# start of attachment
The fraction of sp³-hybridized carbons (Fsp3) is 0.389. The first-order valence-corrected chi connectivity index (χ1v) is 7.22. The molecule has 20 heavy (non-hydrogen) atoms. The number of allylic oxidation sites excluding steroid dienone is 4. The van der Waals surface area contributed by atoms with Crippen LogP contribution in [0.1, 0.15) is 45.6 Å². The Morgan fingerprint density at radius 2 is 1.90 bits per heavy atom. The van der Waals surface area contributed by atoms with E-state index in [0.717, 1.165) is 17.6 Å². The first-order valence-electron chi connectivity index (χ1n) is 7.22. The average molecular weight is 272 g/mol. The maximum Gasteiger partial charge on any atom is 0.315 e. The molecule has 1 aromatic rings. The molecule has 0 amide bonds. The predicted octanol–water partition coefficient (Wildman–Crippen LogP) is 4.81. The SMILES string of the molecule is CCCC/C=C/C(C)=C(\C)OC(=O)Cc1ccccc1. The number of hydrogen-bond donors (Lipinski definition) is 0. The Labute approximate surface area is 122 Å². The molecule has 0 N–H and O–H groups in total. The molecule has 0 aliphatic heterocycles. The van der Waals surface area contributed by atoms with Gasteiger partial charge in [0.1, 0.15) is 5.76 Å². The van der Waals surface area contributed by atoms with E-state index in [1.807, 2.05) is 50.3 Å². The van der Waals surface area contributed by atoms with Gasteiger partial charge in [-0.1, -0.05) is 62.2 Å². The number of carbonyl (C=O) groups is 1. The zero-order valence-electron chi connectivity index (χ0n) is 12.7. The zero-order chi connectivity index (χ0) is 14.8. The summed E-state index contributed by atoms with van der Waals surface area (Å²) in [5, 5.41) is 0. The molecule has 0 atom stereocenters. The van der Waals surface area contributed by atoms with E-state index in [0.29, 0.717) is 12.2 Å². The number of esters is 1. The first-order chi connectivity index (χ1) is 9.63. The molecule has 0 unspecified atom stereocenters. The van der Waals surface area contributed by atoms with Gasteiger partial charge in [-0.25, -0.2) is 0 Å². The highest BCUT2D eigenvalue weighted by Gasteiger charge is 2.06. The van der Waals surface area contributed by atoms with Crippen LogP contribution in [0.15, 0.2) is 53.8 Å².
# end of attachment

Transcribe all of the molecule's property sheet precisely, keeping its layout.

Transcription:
The fraction of sp³-hybridized carbons (Fsp3) is 0.389. The first-order valence-corrected chi connectivity index (χ1v) is 7.22. The molecule has 20 heavy (non-hydrogen) atoms. The number of allylic oxidation sites excluding steroid dienone is 4. The van der Waals surface area contributed by atoms with Crippen LogP contribution in [0.1, 0.15) is 45.6 Å². The Morgan fingerprint density at radius 2 is 1.90 bits per heavy atom. The van der Waals surface area contributed by atoms with E-state index in [0.717, 1.165) is 17.6 Å². The first-order valence-electron chi connectivity index (χ1n) is 7.22. The average molecular weight is 272 g/mol. The maximum Gasteiger partial charge on any atom is 0.315 e. The molecule has 1 aromatic rings. The molecule has 0 amide bonds. The predicted octanol–water partition coefficient (Wildman–Crippen LogP) is 4.81. The SMILES string of the molecule is CCCC/C=C/C(C)=C(\C)OC(=O)Cc1ccccc1. The number of hydrogen-bond donors (Lipinski definition) is 0. The Labute approximate surface area is 122 Å². The molecule has 0 N–H and O–H groups in total. The molecule has 0 aliphatic heterocycles. The van der Waals surface area contributed by atoms with Gasteiger partial charge in [0.1, 0.15) is 5.76 Å². The van der Waals surface area contributed by atoms with E-state index in [1.807, 2.05) is 50.3 Å². The van der Waals surface area contributed by atoms with Gasteiger partial charge in [-0.1, -0.05) is 62.2 Å². The number of carbonyl (C=O) groups is 1. The zero-order valence-electron chi connectivity index (χ0n) is 12.7. The zero-order chi connectivity index (χ0) is 14.8. The summed E-state index contributed by atoms with van der Waals surface area (Å²) in [5, 5.41) is 0. The molecule has 0 atom stereocenters. The van der Waals surface area contributed by atoms with E-state index in [0.29, 0.717) is 12.2 Å². The number of esters is 1. The first-order chi connectivity index (χ1) is 9.63. The molecule has 0 unspecified atom stereocenters. The van der Waals surface area contributed by atoms with Gasteiger partial charge in [-0.25, -0.2) is 0 Å². The highest BCUT2D eigenvalue weighted by Gasteiger charge is 2.06. The van der Waals surface area contributed by atoms with Crippen LogP contribution in [0.15, 0.2) is 53.8 Å².